Vaginal pain during sexual intercourse is an abnormality – Medical Officer

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Vaginal pain

Vaginal pain during sexual intercourse is an abnormality – Medical Officer

Vaginal pain during sexual intercourse is an abnormality – Medical Officer

Vaginal Pain during and after sexual intercourse is an abnormality, Dr. Mrs. Anita Owusu-Afriyie a Medical Officer, in the Oncology Unit of the International Maritime Hospital (IMaH) has revealed and called on women experiencing such abnormality to seek for medical attention.

Dr. Mrs. Owusu-Afriyie advised women not to associate pain during and after sexual intercourse with the vigorous nature of the act and ignore the warning signal.

She stressed that such an abnormality is most likely to be a symptom of cervical cancer, and encouraged women who experience irregularity, pain, or any unusual symptoms during and after sex to seek medical attention, particularly for cervical cancer screening to prevent it from advancing.

Dr. Mrs. Owusu-Afriyie made the appeal at a public health advocacy platform “Your Health! Our Concern! a Ghana News Agency Tema Regional Office initiative.

“Your Health! Our Concern! is a public health advocacy platform initiated by the Ghana News Agency Tema Regional Office to explore the parameters of the four approaches to health communication: informative, educating, persuasive, and prompting.

She explained that the symptoms start with the pains during or after sex, which is most often associated with a spot of blood, “if untreated the blood begins to flow staining the lady’s panties”.

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Dr. Mrs. Owusu-Afriyie stressed that the pain was usually felt during intercourse around the womb noting that some people, in addition to these symptoms, had brownish, or reddish abnormal discharge with severe odour.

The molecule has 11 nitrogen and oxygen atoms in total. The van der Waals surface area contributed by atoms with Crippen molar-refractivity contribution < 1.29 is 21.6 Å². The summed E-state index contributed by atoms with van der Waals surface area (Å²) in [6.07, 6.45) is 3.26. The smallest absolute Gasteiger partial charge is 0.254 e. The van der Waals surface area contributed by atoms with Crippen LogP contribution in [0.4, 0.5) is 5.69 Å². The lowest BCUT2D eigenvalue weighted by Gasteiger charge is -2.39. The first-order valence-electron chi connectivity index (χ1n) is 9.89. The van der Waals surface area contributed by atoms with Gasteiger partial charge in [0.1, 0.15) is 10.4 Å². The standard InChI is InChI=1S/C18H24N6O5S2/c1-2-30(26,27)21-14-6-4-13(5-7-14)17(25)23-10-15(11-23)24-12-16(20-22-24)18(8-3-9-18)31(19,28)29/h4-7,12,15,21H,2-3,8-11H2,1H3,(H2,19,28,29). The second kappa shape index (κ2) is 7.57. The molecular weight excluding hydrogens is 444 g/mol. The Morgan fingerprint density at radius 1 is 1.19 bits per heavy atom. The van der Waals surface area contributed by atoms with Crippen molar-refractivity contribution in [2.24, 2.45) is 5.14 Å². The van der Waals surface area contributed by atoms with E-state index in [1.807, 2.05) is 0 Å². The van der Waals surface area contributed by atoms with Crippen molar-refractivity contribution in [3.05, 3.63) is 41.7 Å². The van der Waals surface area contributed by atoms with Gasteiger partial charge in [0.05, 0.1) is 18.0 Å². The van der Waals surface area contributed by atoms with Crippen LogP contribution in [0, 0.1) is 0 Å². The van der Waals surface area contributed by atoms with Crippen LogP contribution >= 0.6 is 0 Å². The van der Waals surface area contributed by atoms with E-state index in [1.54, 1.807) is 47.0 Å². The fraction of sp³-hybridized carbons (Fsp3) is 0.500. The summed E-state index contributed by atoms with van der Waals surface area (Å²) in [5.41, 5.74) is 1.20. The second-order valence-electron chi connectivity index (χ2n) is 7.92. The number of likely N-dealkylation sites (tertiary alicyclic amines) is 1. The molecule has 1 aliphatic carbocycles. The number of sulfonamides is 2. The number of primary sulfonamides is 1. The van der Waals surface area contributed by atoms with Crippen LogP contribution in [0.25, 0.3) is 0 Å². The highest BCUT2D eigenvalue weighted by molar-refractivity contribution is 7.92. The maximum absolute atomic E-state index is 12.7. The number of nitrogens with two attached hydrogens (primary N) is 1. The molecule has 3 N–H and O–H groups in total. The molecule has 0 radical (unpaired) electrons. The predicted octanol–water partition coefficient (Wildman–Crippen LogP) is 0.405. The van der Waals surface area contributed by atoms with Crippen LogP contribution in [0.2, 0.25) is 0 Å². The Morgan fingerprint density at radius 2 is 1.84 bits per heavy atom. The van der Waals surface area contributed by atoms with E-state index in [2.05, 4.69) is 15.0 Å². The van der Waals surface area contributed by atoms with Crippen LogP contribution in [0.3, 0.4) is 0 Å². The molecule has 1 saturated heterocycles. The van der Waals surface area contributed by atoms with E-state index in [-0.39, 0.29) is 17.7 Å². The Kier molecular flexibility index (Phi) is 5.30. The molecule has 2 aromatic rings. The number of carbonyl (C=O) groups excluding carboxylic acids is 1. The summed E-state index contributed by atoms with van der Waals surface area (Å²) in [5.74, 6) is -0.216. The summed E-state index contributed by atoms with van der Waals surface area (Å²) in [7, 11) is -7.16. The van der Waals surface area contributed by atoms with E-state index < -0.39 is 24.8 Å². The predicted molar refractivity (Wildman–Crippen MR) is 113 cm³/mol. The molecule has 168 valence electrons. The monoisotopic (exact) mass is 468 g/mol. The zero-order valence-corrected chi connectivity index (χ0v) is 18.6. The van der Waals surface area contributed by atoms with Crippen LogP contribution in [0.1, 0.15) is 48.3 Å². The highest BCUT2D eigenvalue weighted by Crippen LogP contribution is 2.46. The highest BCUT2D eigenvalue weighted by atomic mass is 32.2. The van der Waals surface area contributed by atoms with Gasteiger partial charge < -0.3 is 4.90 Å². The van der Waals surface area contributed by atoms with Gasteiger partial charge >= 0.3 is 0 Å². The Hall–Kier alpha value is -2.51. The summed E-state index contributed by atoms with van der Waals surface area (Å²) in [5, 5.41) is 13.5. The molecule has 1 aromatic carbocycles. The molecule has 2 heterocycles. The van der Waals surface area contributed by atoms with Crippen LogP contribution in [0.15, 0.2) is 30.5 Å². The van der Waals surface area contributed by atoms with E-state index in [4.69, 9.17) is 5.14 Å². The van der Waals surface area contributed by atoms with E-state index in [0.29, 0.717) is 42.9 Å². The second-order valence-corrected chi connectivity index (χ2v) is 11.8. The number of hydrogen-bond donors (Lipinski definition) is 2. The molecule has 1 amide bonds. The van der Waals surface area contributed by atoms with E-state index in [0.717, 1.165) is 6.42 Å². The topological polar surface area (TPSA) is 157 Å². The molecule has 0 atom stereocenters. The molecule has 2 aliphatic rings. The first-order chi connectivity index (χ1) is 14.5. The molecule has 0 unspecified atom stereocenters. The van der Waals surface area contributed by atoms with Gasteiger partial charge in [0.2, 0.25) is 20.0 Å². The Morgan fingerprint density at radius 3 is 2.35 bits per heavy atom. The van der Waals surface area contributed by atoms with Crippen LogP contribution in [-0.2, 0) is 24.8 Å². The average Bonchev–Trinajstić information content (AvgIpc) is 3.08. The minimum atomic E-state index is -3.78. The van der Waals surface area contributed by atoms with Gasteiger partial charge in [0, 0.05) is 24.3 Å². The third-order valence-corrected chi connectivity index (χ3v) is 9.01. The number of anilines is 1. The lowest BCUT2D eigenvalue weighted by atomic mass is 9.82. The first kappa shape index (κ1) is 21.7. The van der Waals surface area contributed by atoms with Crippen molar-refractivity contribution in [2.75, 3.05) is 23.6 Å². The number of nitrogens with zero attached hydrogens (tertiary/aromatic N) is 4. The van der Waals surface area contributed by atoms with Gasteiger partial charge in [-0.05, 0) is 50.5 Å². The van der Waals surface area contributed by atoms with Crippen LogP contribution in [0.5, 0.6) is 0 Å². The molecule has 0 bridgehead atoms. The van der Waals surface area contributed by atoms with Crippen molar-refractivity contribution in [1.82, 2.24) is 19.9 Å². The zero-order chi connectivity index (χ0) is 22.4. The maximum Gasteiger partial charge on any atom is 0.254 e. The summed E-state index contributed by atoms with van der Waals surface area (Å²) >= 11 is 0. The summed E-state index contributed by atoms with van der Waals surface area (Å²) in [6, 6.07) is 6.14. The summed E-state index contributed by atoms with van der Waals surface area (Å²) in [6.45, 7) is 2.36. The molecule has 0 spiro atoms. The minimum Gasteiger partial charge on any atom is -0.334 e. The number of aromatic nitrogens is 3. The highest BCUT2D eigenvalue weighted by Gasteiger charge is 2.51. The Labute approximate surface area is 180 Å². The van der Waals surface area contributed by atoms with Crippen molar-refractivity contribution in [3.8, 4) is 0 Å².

She noted others also intermittently bled after menstruation and cautioned women to immediately visit the health facility for a checkup.

She disclosed that bleeding and pain after sex were indications that the cervical cancer was at an advancing stage saying other symptoms included pelvic pains and a lot more.

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The IMaH Medical Officer emphasized some people do not experience any of these symptoms but, were leaving with cervical cancer until the cervix was open, it could not be detected.

Dr. Mrs. Owusu-Afriyie said when the cervix is soft with sores and other abnormal features, an examination is conducted under anesthesia to ascertain if the cause was cervical cancer.

She, therefore, called on media practitioners to lead advocacy to create massive cervical cancer awareness across the country to reduce the mortality rate.

She explained that, unlike breast cancer where awareness and screening are observed, cervical cancer awareness is rarely heard, “we need major advocacy to educate the public about the dangers of cervical cancer in the country”.

The IMaH Medical Officer stressed that “most people are more aware of breast cancer than cervical cancer because media platforms have been created and used to spread the news about breast cancer but unfortunately cervical cancer awareness is low”.

She added that even though the month of January has been set aside to publicize cervical cancer, “there was poor publicity and wished the media actively get involved in the propagation of messages about cervical cancer.

“Women in the rural area especially have less knowledge of cervical cancer and it is cancer with the highest mortality rate. I wish most media platforms would get involved in the spread of awareness for people to get screened”.

Dr. Mrs. Owusu-Afriyie called on media houses and other philanthropists to help publicize cervical cancer and educate them on the risk of not being screened or vaccinated.

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